Environmentally Displaced Persons: Their Blood is on our Hands

Environmentally Displaced Persons: Their Blood is on our Hands


When climate change causes severe flooding like this one in Miami, in the US, people must leave their homes to survive. When disaster strikes poorer nations, people often need to seek asylum in nearby countries.
Photo: AP

Over the past few decades, with the rise of global warming, has come an increase in the number of environmentally displaced persons (EDPs). These are people who are under threat from crises such as rising sea levels, salination of irrigated land and desertification.

The potential scale of displacement, or the number of individuals who will have to leave their homelands because of environmental issues, is expected to reach between 150 and 300 million people by 2050.

Most EDPs who have had to flee their homes have nowhere to go. Although most countries will give asylum to refugees who are escaping humanitarian crises (such as individuals escaping religious and ethnic persecution), EDPs do not have legal rights and are not entitled to protection in most cases under the local law of most countries.

One such example of this is the case of Sigeo Alesana. In 2009, he and his family had to move to New Zealand after the Pacific island nation they lived on, Tuvalu, was threatened by rising sea levels. They effectively lost their legal status and were unable to obtain the necessary visas to work. Their case was only approved after it received international media attention.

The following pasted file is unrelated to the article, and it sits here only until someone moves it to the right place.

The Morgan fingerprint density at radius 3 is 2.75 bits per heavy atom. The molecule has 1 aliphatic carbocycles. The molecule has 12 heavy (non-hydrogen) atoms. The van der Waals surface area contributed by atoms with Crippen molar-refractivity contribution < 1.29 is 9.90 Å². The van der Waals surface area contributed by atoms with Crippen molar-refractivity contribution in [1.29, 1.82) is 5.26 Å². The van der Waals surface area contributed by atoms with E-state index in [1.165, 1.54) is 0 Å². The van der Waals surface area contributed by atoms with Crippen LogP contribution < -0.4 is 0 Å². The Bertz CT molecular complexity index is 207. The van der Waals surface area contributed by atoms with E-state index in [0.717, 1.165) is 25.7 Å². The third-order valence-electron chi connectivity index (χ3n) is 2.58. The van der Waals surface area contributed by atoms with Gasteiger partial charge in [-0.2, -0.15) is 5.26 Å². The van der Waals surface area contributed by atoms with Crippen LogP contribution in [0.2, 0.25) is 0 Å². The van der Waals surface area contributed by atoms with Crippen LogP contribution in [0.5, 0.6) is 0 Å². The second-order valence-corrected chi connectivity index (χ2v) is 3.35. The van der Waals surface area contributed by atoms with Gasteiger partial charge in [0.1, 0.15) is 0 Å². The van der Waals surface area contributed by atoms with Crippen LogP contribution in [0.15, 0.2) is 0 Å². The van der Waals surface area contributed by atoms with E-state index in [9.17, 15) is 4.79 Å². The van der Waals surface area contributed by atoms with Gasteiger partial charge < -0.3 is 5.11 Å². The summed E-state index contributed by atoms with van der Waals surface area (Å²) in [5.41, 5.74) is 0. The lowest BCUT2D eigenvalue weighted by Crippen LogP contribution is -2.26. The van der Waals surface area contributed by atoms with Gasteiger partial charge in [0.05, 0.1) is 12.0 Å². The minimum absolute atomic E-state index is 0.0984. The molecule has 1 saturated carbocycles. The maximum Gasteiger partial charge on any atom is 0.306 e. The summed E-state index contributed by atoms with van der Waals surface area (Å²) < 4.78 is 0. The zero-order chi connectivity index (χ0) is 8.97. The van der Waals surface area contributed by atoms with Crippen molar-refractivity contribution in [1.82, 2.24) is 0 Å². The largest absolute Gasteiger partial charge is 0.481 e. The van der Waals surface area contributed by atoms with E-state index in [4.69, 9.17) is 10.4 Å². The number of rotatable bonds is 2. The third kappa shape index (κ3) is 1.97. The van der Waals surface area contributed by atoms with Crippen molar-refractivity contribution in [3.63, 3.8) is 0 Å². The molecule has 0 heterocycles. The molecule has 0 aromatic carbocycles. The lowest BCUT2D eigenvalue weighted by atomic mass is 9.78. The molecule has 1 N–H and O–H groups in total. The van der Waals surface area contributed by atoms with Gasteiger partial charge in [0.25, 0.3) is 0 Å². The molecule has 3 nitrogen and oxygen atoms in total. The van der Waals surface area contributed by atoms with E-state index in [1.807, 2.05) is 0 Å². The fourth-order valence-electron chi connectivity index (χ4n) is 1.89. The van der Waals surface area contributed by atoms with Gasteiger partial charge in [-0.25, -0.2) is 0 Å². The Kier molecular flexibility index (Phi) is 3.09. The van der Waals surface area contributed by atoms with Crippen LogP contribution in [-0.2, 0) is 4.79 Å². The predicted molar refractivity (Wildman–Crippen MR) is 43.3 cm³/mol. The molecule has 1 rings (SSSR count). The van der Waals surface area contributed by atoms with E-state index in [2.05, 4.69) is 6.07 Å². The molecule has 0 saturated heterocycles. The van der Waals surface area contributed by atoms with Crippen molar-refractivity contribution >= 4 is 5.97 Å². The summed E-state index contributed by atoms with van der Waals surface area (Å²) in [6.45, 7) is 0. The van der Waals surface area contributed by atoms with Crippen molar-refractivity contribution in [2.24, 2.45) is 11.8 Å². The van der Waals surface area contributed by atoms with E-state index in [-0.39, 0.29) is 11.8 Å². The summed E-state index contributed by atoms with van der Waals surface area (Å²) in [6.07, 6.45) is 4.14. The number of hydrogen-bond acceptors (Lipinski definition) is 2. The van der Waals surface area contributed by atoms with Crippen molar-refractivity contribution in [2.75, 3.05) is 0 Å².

It is imperative that countries do not ignore their responsibilities towards EDPs. A multilateral agreement between countries should be established, perhaps through the United Nations, as the rights of EDPs are not well covered through international law.

One might argue that some countries do not have sufficient room for environmental migrants (Hong Kong, for example, simply does not have sufficient space), but a cap-and-trade system could solve this.

Each country can be assigned a quota, taking into consideration their economic capability, their land area per capita, and other factors. Sovereign states that do not want to accept environmental refugees can reduce their quota by giving financial assistance to other countries that are willing and able to take in more EDPs.

We share collective responsibility for EDPs – after all, we, enjoying our electricity and fossil-fuelled powered lives, are contributing to the increase in number of environmental refugees. It is time for us to stop putting this under the rug and take action.

This article appeared in the Young Post print edition as
What can we do to help climate refugees?


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